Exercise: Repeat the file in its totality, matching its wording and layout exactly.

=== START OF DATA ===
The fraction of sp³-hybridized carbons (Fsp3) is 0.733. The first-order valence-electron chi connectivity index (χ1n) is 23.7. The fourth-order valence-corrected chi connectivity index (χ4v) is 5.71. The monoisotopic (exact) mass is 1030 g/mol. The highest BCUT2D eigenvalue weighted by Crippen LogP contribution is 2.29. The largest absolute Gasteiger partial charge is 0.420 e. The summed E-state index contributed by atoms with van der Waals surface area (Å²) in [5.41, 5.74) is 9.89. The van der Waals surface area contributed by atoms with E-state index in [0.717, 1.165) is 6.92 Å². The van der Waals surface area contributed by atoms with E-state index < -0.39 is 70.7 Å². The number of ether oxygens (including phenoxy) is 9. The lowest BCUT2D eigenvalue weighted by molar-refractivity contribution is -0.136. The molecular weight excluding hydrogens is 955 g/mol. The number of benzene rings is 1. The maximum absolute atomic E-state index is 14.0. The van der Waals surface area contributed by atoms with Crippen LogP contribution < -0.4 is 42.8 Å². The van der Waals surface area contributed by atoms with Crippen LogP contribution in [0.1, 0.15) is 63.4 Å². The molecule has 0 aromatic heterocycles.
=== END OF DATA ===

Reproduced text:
The fraction of sp³-hybridized carbons (Fsp3) is 0.733. The first-order valence-electron chi connectivity index (χ1n) is 23.7. The fourth-order valence-corrected chi connectivity index (χ4v) is 5.71. The monoisotopic (exact) mass is 1030 g/mol. The highest BCUT2D eigenvalue weighted by Crippen LogP contribution is 2.29. The largest absolute Gasteiger partial charge is 0.420 e. The summed E-state index contributed by atoms with van der Waals surface area (Å²) in [5.41, 5.74) is 9.89. The van der Waals surface area contributed by atoms with E-state index in [0.717, 1.165) is 6.92 Å². The van der Waals surface area contributed by atoms with E-state index < -0.39 is 70.7 Å². The number of ether oxygens (including phenoxy) is 9. The lowest BCUT2D eigenvalue weighted by molar-refractivity contribution is -0.136. The molecular weight excluding hydrogens is 955 g/mol. The number of benzene rings is 1. The maximum absolute atomic E-state index is 14.0. The van der Waals surface area contributed by atoms with Crippen LogP contribution < -0.4 is 42.8 Å². The van der Waals surface area contributed by atoms with Crippen LogP contribution in [0.1, 0.15) is 63.4 Å². The molecule has 0 aromatic heterocycles.